The purpose of this book is to provide a description of an approach to the discourse analysis of classroom language and literacy events. The approach can be described as a social linguistic or social interactional approach. It combines attention to how people use language and other systems of communication in constructing language and literacy events in classrooms with attention to social, cultural, and political processes. For convenience, we label this approach a microethnographic approach.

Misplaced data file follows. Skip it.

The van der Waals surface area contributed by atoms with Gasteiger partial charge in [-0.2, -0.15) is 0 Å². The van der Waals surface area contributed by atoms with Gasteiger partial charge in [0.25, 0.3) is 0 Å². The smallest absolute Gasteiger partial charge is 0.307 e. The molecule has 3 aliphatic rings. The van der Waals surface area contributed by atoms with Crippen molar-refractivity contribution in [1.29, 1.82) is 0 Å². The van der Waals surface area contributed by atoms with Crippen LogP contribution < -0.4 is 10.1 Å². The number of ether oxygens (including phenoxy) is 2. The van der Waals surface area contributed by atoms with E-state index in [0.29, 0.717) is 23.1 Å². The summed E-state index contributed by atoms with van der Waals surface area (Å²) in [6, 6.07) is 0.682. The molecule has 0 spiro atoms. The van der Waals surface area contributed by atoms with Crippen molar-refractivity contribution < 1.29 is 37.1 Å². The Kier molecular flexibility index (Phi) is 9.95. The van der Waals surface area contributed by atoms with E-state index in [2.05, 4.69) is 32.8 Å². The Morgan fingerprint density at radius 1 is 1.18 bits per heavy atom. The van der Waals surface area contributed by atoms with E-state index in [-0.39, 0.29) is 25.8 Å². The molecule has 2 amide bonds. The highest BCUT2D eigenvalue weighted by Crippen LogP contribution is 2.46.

The particular approach we take to discourse analysis builds on sociolinguistic ethnography (also known as the ethnography of communication (cf. Gumperz, 1986; Gumperz & Hymes, 1972; Hanks, 2000; Hymes, 1974); related discussions of language and culture, including humanistic linguistics (e.g., Becker, 1988), linguistic anthropology (e.g., Duranti, 1997; Duranti & Goodwin, 1992), anthropological studies of narrative and poetics (e.g., Bauman, 1986; Bauman & Briggs, 1990; Bauman & Sherzer, 1974; Hymes, 1996); the New Literacy Studies (cf. Barton & Hamilton, 1998; Barton, Hamilton, & Ivanic, 2000; Bloome, 1993; Gee, 1996, 2000; Heath, 1983; Street, 1995b, 1998); ethnomethodology (cf. Baker, 1993; Heap, 1980, 1985, 1988; Jefferson, 1978; MacBeth, 2003; Mehan, 1979; Sacks, Schegloff, & Jefferson, 1974); and those literary discussions of language that evolved from the work of Bakhtin (1935/1981, 1953/1986) and Volosinov (1929/1973) as well as those that evolved from the work of Benjamin (1969), Williams (1977), Dubois (1969), and de Certeau (1984, 1997). In addition, we build on the work of educational researchers who have been engaged in discourse analysis from similar perspectives and who have established their own histories. As Bloome (2003a), Green and Bloome (1998), and others have argued, educational researchers have created their own history of research on the use of language in classrooms that is distinct from but complements that in the disciplines of anthropology, linguistics, sociology, and social psychology. We